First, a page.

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– The Texas Department of Public Safety (DPS) is reminding motorists during that
the department is continuing its enforcement efforts across Texas focusing specifically on
violations of the state’s Move Over/Slow Down law. These periodic enforcement operations by
DPS Troopers are planned throughout the year at various locations in Texas, with several
operations planned in October. One of those operations will take place in the Montgomery County area
throughout the day on Wednesday, October 21. The Department of Transportation will be
participating in a non-enforcement capacity.
The law, originally passed in 2003, requires motorists to move over or slow down when certain
vehicles – including police, fire, EMS, Texas Department of Transportation (TxDOT) vehicles
and tow trucks – are stopped on the side of the road with emergency lights activated. As a result
of the 86th Legislative Session, highway maintenance or construction vehicles under contract
with TxDOT, utility service vehicles, and stationary solid waste or recycling vehicles were added
to the list of vehicles that require motorists to move over or slow down.
“Our Highway Patrol Troopers and other officers risk their lives every day for the people of
Texas and their safety is particularly vulnerable while working on the side of the road, where the
the slightest mistake by a passing motorist can end in tragedy,” said DPS Director Steven McCraw.
“While our officers are serving and protecting Texans, we’re asking drivers to do their part by
adhering to the law – simply move over or slow down.”
Specifically, Texas law states that a driver must either:

 Vacate the lane closest to the applicable vehicles stopped on the side of the road (if
the road has multiple lanes traveling in the same direction) or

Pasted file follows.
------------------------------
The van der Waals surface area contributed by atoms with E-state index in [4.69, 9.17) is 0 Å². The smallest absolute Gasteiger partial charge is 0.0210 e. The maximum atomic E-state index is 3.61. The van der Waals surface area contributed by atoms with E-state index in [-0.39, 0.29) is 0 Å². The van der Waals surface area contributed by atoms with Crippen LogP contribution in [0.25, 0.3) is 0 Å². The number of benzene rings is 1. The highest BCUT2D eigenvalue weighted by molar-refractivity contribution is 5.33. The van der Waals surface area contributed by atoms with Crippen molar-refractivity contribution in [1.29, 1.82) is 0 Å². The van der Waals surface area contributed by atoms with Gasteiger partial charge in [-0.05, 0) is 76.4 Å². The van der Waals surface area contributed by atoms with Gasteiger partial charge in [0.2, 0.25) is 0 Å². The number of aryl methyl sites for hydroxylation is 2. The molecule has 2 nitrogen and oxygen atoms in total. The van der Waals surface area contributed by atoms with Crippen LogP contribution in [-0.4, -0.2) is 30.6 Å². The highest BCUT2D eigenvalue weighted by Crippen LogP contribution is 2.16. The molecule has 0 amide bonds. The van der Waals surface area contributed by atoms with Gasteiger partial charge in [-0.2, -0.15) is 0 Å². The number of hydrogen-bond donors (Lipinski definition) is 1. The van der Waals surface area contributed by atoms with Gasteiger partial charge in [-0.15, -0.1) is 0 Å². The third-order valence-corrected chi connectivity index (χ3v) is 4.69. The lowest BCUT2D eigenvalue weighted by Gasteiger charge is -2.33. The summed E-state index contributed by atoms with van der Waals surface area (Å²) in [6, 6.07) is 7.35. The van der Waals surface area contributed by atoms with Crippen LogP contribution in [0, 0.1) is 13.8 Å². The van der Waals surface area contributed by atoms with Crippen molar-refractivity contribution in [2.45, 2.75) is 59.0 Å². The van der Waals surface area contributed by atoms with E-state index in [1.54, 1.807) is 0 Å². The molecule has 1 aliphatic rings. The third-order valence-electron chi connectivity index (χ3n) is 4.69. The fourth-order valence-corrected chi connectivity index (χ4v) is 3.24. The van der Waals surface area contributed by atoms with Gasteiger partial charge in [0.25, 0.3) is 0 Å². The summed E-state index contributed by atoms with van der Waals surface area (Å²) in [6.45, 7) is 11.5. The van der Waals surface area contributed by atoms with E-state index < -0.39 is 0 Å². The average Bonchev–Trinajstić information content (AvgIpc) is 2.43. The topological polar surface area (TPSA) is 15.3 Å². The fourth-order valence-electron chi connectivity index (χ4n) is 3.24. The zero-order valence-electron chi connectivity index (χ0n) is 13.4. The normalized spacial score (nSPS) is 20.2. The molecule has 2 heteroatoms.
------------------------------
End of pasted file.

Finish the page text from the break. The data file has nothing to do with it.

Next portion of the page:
 Slow down to 20 mph below the speed limit. (If the speed limit is below 25 mph, the
driver must slow down to 5 mph)

Drivers should only move over if they can do so safely and legally; otherwise, they should slow

“In light of the numerous vehicle crashes that occur in Texas and across the nation on a daily
basis, and the unfortunate fact that many still violate the state law that has been in effect over 16
years, we are increasing our enforcement and education efforts related to this law,” said Director
McCraw. “In addition to complying with the law to protect those who work on the side of the road, we encourage motorists to show the same courtesy to fellow drivers stopped along the
roadways. Let’s all get home safely.”
Violations of the law can result in a fine of up to $200; the fine increases to $500 if there is
property damage. If violators cause bodily injury, they can be charged with a Class B
misdemeanor, resulting in possible jail time and a maximum fine of $2,000.
Data collected from 2019 shows that DPS Troopers issued more than 27,900 warnings and
citations to motorists violating the Move Over/Slow Down law. Through September of this year,
Troopers issued more than 9,100 warnings and citations for violations of the law. In the
Southeast Texas Region, the majority of those violations this year occurred on I-10 and I-45.
From January 2016 through January 2020, Texas DPS Troopers have been in 65 stationary
crashes where their vehicle or the Trooper was struck while performing a law enforcement duty
on a highway.